During the Salmonella Outbreak, You Shouldn’t Kiss Your Chickens
Not a joke. Because of a recent salmonella outbreak that, according to reports, has left 1 dead in Texas, the CDC is saying you shouldn't kiss your chickens.
That also includes snuggling your chickens, and letting your backyard chickens into the house near places where you prep/serve food.
From the CDC website:
Always wash your hands with soap and water right after touching backyard poultry or anything in the area where they live and roam.
- Adults should supervise hand washing by young children.
- Use an alcohol-based hand sanitizer with at least 60% alcohol if soap and water are not readily available.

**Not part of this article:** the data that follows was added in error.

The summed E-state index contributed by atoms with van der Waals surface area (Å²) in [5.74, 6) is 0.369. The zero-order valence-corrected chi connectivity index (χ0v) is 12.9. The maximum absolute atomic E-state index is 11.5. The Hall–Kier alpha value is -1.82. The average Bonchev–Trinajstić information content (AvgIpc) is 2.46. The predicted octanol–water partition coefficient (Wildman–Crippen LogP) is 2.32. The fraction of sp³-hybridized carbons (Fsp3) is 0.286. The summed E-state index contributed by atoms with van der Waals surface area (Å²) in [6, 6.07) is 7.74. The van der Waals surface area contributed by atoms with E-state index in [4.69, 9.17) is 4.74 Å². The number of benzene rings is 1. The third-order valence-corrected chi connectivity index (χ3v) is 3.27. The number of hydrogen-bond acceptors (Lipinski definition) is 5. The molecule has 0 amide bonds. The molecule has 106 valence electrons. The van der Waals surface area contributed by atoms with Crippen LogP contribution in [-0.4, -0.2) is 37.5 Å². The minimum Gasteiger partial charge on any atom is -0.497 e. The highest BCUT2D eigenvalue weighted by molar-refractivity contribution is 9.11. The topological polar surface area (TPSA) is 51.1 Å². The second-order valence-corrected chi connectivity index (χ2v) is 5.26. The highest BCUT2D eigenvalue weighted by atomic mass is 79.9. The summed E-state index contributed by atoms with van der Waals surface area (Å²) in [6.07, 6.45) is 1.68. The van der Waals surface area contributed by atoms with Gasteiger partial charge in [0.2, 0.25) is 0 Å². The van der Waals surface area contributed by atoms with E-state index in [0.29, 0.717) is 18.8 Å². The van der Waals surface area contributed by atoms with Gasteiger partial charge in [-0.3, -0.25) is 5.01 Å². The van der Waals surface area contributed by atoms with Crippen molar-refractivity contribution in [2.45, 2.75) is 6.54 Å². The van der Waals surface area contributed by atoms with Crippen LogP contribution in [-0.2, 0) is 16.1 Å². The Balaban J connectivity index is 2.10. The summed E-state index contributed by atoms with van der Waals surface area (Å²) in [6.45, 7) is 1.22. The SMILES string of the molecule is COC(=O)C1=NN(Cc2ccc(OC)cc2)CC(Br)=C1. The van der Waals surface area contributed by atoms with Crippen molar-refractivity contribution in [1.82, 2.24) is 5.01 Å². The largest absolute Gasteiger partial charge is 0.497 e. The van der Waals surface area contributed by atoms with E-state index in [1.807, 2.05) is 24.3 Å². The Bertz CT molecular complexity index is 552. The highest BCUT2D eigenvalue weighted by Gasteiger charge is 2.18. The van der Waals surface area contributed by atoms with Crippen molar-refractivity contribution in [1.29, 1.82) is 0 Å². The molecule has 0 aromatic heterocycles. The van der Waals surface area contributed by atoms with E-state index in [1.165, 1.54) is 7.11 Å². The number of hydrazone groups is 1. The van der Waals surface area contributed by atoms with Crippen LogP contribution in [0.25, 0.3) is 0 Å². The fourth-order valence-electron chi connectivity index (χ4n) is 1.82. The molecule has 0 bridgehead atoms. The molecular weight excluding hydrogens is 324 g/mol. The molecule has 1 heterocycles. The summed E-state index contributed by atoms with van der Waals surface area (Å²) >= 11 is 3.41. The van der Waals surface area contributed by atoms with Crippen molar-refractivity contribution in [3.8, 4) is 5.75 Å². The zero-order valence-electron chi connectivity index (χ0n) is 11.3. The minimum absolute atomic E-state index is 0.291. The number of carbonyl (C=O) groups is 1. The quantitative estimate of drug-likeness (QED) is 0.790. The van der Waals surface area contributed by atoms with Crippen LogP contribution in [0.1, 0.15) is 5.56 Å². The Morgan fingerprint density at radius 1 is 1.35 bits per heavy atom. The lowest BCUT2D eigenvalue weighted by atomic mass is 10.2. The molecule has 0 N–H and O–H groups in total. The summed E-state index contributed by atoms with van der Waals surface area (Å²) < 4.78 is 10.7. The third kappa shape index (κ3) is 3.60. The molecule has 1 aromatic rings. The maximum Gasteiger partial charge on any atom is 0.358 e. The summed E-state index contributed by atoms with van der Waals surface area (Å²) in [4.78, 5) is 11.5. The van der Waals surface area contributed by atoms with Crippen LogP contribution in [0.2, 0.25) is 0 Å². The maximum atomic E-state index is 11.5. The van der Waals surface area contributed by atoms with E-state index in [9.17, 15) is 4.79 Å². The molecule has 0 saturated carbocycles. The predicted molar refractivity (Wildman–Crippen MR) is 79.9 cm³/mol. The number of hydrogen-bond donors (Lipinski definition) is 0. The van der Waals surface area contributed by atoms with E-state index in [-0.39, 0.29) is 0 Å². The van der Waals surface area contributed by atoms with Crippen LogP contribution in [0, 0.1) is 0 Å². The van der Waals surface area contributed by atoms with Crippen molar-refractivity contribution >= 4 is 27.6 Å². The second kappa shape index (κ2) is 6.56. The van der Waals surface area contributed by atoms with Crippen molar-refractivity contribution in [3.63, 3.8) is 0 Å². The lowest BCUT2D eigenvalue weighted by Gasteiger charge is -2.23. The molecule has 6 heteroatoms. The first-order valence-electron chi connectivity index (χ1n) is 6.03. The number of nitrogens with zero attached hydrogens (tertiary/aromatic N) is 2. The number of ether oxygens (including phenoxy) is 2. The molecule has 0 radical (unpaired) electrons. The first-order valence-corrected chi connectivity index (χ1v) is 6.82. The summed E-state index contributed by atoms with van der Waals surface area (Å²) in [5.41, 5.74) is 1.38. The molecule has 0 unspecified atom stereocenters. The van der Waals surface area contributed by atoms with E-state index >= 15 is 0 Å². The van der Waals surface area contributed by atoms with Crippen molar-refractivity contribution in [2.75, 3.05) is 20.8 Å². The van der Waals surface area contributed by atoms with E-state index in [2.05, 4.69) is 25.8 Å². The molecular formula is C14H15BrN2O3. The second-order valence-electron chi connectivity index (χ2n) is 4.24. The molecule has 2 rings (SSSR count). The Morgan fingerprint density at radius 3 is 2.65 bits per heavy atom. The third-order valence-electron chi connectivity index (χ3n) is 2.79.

Don’t let backyard poultry inside the house, especially in areas where food or drink is prepared, served, or stored.
Set aside a pair of shoes to wear while taking care of poultry and keep those shoes outside of the house.
Children younger than 5, adults aged 65 and older, and people who have health problems or take medicines that lower the body’s ability to fight germs and sickness shouldn’t handle or touch chicks, ducklings, or other poultry.
Don’t eat or drink where poultry live or roam.
Don’t kiss backyard poultry or snuggle them and then touch your face or mouth.
Stay outdoors when cleaning any equipment or materials used to raise or care for poultry, such as cages, or feed or water containers.
For more information, be sure to check out the CDC's website by following this link.
The symptoms to look for are diarrhea, fever, and stomach cramps 12 to 72 hours after being exposed to the bacteria. Illness usually lasts 4-7 days, and most people recover without treatment.
It is dangerous in children younger than 5, and in adults 65 and older.